NEW YORK — Will the run or the rebound be more lucrative in 2013?
The running category has surged in recent years, thanks to innovative products such as lightweight shoes and increased consumer interest in the sport. But analysts say not so fast.
Industry observers predict sales of running styles won’t be as robust as in prior quarters, due to excessive minimalist shoes in the market, discounted merchandise and less-than-stellar results from key brands such as Reebok.
What’s more, market watchers noted that winter months historically favor basketball product in February, when the NBA’s All-Star game is played and fewer people run outdoors.
Finish Line Inc. most recently felt the sting of “a shift within athletic footwear trends” after it skewed its product mix too heavily toward running. Company Chairman and CEO Glenn Lyon told Footwear News after its third-quarter report that since the back-to-school season, consumer preferences have moved toward basketball silhouettes and away from running.
“Running was so hot for a while, there needed to be a market correction,” said Matt Powell, SportsOneSource analyst.
He noted mall retailers were bruised the most in the last three months, as sales of running shoes fell. But some channels held their ground during the period, with run specialty up in the low teens and family footwear stores rising in the low single digits.
Even though overall sales in running are flat, experts said the category as a whole remains healthy, particularly for higher-priced technical footwear from brands such as Brooks, Mizuno, Asics and Nike.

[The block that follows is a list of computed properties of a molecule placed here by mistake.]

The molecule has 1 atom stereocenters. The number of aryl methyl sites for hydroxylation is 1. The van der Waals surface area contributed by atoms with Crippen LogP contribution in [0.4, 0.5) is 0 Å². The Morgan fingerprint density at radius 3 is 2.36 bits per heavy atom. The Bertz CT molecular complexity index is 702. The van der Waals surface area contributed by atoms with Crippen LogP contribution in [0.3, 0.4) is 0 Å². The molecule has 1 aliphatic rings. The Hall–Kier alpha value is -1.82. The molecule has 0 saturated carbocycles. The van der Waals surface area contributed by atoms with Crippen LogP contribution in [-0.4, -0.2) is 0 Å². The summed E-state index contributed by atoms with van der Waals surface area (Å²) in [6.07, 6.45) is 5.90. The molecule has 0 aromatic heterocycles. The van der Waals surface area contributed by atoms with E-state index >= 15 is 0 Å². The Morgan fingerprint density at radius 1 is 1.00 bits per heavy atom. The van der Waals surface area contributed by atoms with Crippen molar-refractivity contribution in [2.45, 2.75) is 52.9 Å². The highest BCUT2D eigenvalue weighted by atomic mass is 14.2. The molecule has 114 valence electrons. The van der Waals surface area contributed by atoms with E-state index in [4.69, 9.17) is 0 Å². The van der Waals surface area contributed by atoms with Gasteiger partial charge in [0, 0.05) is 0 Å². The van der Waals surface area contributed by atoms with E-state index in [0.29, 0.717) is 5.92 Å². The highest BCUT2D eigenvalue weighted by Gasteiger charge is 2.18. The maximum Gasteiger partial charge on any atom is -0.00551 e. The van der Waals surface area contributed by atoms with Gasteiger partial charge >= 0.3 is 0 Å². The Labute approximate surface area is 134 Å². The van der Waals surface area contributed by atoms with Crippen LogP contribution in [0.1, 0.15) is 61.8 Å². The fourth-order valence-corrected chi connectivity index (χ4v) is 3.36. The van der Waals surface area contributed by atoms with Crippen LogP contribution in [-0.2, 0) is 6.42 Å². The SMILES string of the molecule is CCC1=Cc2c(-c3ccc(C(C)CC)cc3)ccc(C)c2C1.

But shoppers are giving the biggest bounce to basketball.
“Basketball is king right now,” said Christopher Svezia, an analyst at Susquehanna Financial. “And it won’t slow down anytime soon. We are seeing double-digit growth in basketball.”
Analysts said the hottest parts of the segment are retro styles and kicks attached to marquee players — from classic Jordans to Adidas’ Derrick Rose lines.
What’s driving the basketball business right now is “all the newness,” said Ken Hicks, chairman and CEO of Foot Locker Inc. “Nike is strong, of course, but there’s a lot of newness coming from vendors like Adidas and from Under Armour, which adds excitement to the category.”
But Powell said a closer look at the basketball numbers gives him reason to worry. “A huge portion of the business is concentrated on only a handful of styles,” he said, noting the top 25 basketball styles represent a third of total sales in the category. “We don’t see that kind of concentration in any other category. That makes me worried that it’s not really a full-blown basketball cycle.”
Still, some suggested the athletic market has two strong segments going head-to-head.
“Nothing is bad, it’s more a case of one being better than the other right now,” said Hicks. “We’ve seen times where running is better or basketball is better, but over the past several months, both are doing well. And that speaks to the strength of the industry.”